I saw a tweet this week from respected American HR practitioner/Speaker and #DisruptHR driver Jennifer McClure which immediately caused me to leap in and say “I don’t agree.”
Back when I started my HR career I remember being told by my first mentor that my job was to put the right people, in the right place, with the right skills at the right time. That made sense to me at the time and I repeated that mantra often to others. But that was back in the days when we were slowly morphing from personnel to HR. The world of HR has shifted considerably since then.
I think I know what Jennifer was getting at though, which is that HR just need to do the basics right and do them really well.
But for me that’s not adding value. That’s just giving value for money. Doing what you are paid to do.
I guess it’s all about definition and degrees of value. Why I took against Jennifer’s tweet is because we’ve become obsessed as a society by both having to, and wanting others to, “add value” in everything we do. As if somehow doing the job we are paid to do professionally and competently simply isn’t enough anymore.
I’ve probably been as guilty as anyone of over-using the phrase in the past to describe a more enlightened and progressive HR model. But what does it mean? Sure, there are times when I will challenge, question and suggest new ways of doing things as part of my work. But that’s usually part of the brief and what I’m being paid to do. I am expected to add value.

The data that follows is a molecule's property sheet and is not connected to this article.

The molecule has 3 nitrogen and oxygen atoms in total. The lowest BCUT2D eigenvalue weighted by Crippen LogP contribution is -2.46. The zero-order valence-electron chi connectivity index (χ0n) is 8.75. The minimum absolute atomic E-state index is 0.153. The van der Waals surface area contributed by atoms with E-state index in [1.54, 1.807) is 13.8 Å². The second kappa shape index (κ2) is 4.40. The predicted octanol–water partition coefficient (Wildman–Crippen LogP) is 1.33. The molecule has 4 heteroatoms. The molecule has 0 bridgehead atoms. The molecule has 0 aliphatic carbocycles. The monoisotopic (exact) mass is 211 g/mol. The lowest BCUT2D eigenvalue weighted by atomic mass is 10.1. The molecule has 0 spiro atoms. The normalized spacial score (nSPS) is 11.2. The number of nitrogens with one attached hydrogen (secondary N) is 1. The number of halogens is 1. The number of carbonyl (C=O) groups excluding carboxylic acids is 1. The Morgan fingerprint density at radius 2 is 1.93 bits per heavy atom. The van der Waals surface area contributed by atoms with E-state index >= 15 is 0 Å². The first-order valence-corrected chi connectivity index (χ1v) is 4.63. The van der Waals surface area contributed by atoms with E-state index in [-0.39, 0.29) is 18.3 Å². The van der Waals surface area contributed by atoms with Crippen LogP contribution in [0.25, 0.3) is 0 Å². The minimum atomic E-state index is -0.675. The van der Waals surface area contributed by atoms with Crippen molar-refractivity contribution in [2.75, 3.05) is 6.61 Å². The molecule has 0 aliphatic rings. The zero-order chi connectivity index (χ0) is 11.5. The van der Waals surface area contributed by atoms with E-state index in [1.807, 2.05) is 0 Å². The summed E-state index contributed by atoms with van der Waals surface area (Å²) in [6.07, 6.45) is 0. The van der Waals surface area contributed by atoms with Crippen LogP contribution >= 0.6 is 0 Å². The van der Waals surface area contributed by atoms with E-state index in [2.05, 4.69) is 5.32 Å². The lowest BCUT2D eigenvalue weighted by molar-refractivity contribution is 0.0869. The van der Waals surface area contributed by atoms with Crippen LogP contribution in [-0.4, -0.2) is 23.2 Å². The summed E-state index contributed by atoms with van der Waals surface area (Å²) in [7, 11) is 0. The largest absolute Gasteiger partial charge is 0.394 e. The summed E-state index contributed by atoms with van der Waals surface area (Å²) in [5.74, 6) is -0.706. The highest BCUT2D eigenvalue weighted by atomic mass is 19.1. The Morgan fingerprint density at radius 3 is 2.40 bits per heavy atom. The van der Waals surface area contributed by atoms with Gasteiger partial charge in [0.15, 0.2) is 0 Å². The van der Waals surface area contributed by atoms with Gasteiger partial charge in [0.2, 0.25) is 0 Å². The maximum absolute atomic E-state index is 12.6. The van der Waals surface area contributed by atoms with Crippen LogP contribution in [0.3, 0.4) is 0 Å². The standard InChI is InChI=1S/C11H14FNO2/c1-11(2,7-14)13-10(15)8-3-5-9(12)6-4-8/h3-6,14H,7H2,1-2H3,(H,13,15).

But there are other times when people know exactly what they want and just want it done i.e. exactly what they have asked for and no more. They know where the value is in that. Good business as usual delivered with the minimum of fuss. And that’s fine too. We should be comfortable with that. There is nothing wrong with just meeting expectations if that’s what’s needed. If we were all doing value add excellence all of the time, then it wouldn’t be excellence or adding value. Just the norm!
Perhaps that is one of the reasons we are all so busy these days? The constant pressure to exceed expectations at every turn is both stifling, overwhelming and dare I say it, just unnecessary.
HR simply does not need to add value at every interaction to justify its existence. Not everything you do needs to be great, not everything needs to add value. It just needs to make sense and not prevent your greatest assets from doing what they need to do. Then and only then, can you think about adding value – pushing your organisation forward by spotting those opportunities to change, improve, develop and innovate. Understanding the internal climate and knowing what is right for the organisation.
Right people, right place, right skills, right price, right time is what every CEO should demand as a minimum. Get that right, and only then do you earn the right to add value.